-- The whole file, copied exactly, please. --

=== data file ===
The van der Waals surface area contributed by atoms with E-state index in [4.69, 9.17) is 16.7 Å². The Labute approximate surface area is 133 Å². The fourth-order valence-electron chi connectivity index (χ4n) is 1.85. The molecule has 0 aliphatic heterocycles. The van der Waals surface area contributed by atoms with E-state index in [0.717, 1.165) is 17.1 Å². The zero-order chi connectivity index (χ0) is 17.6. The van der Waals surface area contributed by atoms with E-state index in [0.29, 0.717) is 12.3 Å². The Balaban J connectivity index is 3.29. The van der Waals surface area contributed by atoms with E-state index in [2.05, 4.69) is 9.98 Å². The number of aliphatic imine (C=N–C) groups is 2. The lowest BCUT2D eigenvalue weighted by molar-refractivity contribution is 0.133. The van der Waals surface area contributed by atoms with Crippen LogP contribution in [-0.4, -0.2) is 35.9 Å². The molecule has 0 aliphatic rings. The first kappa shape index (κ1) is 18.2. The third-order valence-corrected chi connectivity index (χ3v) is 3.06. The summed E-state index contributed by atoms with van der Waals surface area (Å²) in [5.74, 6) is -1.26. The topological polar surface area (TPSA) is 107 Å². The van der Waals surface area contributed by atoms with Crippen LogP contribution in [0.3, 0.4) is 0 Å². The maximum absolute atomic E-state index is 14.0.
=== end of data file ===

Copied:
The van der Waals surface area contributed by atoms with E-state index in [4.69, 9.17) is 16.7 Å². The Labute approximate surface area is 133 Å². The fourth-order valence-electron chi connectivity index (χ4n) is 1.85. The molecule has 0 aliphatic heterocycles. The van der Waals surface area contributed by atoms with E-state index in [0.717, 1.165) is 17.1 Å². The zero-order chi connectivity index (χ0) is 17.6. The van der Waals surface area contributed by atoms with E-state index in [0.29, 0.717) is 12.3 Å². The Balaban J connectivity index is 3.29. The van der Waals surface area contributed by atoms with E-state index in [2.05, 4.69) is 9.98 Å². The number of aliphatic imine (C=N–C) groups is 2. The lowest BCUT2D eigenvalue weighted by molar-refractivity contribution is 0.133. The van der Waals surface area contributed by atoms with Crippen LogP contribution in [-0.4, -0.2) is 35.9 Å². The molecule has 0 aliphatic rings. The first kappa shape index (κ1) is 18.2. The third-order valence-corrected chi connectivity index (χ3v) is 3.06. The summed E-state index contributed by atoms with van der Waals surface area (Å²) in [5.74, 6) is -1.26. The topological polar surface area (TPSA) is 107 Å². The van der Waals surface area contributed by atoms with Crippen LogP contribution in [0.3, 0.4) is 0 Å². The maximum absolute atomic E-state index is 14.0.